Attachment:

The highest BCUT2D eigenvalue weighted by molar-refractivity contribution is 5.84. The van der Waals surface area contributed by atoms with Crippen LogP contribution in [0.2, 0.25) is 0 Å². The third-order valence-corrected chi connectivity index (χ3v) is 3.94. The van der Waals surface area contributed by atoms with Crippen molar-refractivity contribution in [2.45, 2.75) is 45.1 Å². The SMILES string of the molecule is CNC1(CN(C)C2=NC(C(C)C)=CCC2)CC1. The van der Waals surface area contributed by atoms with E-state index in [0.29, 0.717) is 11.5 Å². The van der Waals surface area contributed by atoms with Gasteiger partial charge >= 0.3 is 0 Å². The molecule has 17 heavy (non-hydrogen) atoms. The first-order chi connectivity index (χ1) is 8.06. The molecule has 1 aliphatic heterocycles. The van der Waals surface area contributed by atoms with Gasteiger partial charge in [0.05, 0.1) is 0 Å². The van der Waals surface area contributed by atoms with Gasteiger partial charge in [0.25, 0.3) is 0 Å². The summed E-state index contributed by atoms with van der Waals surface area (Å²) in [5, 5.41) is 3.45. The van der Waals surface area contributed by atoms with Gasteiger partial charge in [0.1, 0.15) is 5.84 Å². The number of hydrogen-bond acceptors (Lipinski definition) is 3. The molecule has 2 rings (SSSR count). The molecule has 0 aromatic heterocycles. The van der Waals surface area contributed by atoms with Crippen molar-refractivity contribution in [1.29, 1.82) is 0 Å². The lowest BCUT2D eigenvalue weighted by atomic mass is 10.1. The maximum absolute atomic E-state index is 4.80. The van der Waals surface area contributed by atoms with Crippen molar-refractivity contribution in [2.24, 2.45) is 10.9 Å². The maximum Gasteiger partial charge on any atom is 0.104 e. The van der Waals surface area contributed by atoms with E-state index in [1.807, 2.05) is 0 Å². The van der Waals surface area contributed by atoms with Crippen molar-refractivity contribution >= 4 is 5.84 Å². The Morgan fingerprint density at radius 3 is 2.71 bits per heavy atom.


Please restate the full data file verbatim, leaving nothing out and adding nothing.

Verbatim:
The highest BCUT2D eigenvalue weighted by molar-refractivity contribution is 5.84. The van der Waals surface area contributed by atoms with Crippen LogP contribution in [0.2, 0.25) is 0 Å². The third-order valence-corrected chi connectivity index (χ3v) is 3.94. The van der Waals surface area contributed by atoms with Crippen molar-refractivity contribution in [2.45, 2.75) is 45.1 Å². The SMILES string of the molecule is CNC1(CN(C)C2=NC(C(C)C)=CCC2)CC1. The van der Waals surface area contributed by atoms with E-state index in [0.29, 0.717) is 11.5 Å². The van der Waals surface area contributed by atoms with Gasteiger partial charge >= 0.3 is 0 Å². The molecule has 17 heavy (non-hydrogen) atoms. The first-order chi connectivity index (χ1) is 8.06. The molecule has 1 aliphatic heterocycles. The van der Waals surface area contributed by atoms with Gasteiger partial charge in [0.05, 0.1) is 0 Å². The van der Waals surface area contributed by atoms with Gasteiger partial charge in [0.25, 0.3) is 0 Å². The summed E-state index contributed by atoms with van der Waals surface area (Å²) in [5, 5.41) is 3.45. The van der Waals surface area contributed by atoms with Gasteiger partial charge in [0.1, 0.15) is 5.84 Å². The number of hydrogen-bond acceptors (Lipinski definition) is 3. The molecule has 2 rings (SSSR count). The molecule has 0 aromatic heterocycles. The van der Waals surface area contributed by atoms with Crippen molar-refractivity contribution in [1.29, 1.82) is 0 Å². The lowest BCUT2D eigenvalue weighted by atomic mass is 10.1. The maximum absolute atomic E-state index is 4.80. The van der Waals surface area contributed by atoms with Crippen molar-refractivity contribution in [2.24, 2.45) is 10.9 Å². The maximum Gasteiger partial charge on any atom is 0.104 e. The van der Waals surface area contributed by atoms with E-state index in [1.807, 2.05) is 0 Å². The van der Waals surface area contributed by atoms with Crippen molar-refractivity contribution >= 4 is 5.84 Å². The Morgan fingerprint density at radius 3 is 2.71 bits per heavy atom.